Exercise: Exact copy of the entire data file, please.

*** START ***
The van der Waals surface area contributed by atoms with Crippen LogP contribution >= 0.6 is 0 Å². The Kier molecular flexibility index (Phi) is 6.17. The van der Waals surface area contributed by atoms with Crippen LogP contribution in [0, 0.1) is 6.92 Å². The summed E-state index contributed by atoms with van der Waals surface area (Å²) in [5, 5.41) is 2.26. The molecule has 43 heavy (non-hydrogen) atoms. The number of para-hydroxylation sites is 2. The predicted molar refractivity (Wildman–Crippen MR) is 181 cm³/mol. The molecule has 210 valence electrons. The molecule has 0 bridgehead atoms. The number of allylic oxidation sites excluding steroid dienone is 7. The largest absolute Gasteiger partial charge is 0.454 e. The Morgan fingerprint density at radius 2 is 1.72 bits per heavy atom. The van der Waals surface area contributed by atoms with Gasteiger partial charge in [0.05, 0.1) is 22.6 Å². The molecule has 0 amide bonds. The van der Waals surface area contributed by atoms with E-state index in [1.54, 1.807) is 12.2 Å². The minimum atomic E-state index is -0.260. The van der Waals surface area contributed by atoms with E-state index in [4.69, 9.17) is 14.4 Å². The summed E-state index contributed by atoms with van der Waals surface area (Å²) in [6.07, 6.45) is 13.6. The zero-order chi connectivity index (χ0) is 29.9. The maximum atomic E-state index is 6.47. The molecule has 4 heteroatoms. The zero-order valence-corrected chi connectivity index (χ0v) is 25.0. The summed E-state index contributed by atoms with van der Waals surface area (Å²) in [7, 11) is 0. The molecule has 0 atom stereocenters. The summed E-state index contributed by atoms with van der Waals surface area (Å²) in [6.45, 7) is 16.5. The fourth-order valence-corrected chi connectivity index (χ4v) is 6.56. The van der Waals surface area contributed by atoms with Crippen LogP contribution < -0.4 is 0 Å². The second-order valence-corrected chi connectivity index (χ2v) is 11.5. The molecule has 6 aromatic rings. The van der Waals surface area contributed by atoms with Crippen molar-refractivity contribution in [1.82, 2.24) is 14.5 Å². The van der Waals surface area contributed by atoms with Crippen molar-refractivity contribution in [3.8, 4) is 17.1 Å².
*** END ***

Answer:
The van der Waals surface area contributed by atoms with Crippen LogP contribution >= 0.6 is 0 Å². The Kier molecular flexibility index (Phi) is 6.17. The van der Waals surface area contributed by atoms with Crippen LogP contribution in [0, 0.1) is 6.92 Å². The summed E-state index contributed by atoms with van der Waals surface area (Å²) in [5, 5.41) is 2.26. The molecule has 43 heavy (non-hydrogen) atoms. The number of para-hydroxylation sites is 2. The predicted molar refractivity (Wildman–Crippen MR) is 181 cm³/mol. The molecule has 210 valence electrons. The molecule has 0 bridgehead atoms. The number of allylic oxidation sites excluding steroid dienone is 7. The largest absolute Gasteiger partial charge is 0.454 e. The Morgan fingerprint density at radius 2 is 1.72 bits per heavy atom. The van der Waals surface area contributed by atoms with Gasteiger partial charge in [0.05, 0.1) is 22.6 Å². The molecule has 0 amide bonds. The van der Waals surface area contributed by atoms with E-state index in [1.54, 1.807) is 12.2 Å². The minimum atomic E-state index is -0.260. The van der Waals surface area contributed by atoms with E-state index in [4.69, 9.17) is 14.4 Å². The summed E-state index contributed by atoms with van der Waals surface area (Å²) in [6.07, 6.45) is 13.6. The zero-order chi connectivity index (χ0) is 29.9. The maximum atomic E-state index is 6.47. The molecule has 4 heteroatoms. The zero-order valence-corrected chi connectivity index (χ0v) is 25.0. The summed E-state index contributed by atoms with van der Waals surface area (Å²) in [7, 11) is 0. The molecule has 0 atom stereocenters. The summed E-state index contributed by atoms with van der Waals surface area (Å²) in [6.45, 7) is 16.5. The fourth-order valence-corrected chi connectivity index (χ4v) is 6.56. The van der Waals surface area contributed by atoms with Crippen LogP contribution < -0.4 is 0 Å². The second-order valence-corrected chi connectivity index (χ2v) is 11.5. The molecule has 6 aromatic rings. The van der Waals surface area contributed by atoms with Crippen molar-refractivity contribution in [1.82, 2.24) is 14.5 Å². The van der Waals surface area contributed by atoms with Crippen molar-refractivity contribution in [3.8, 4) is 17.1 Å².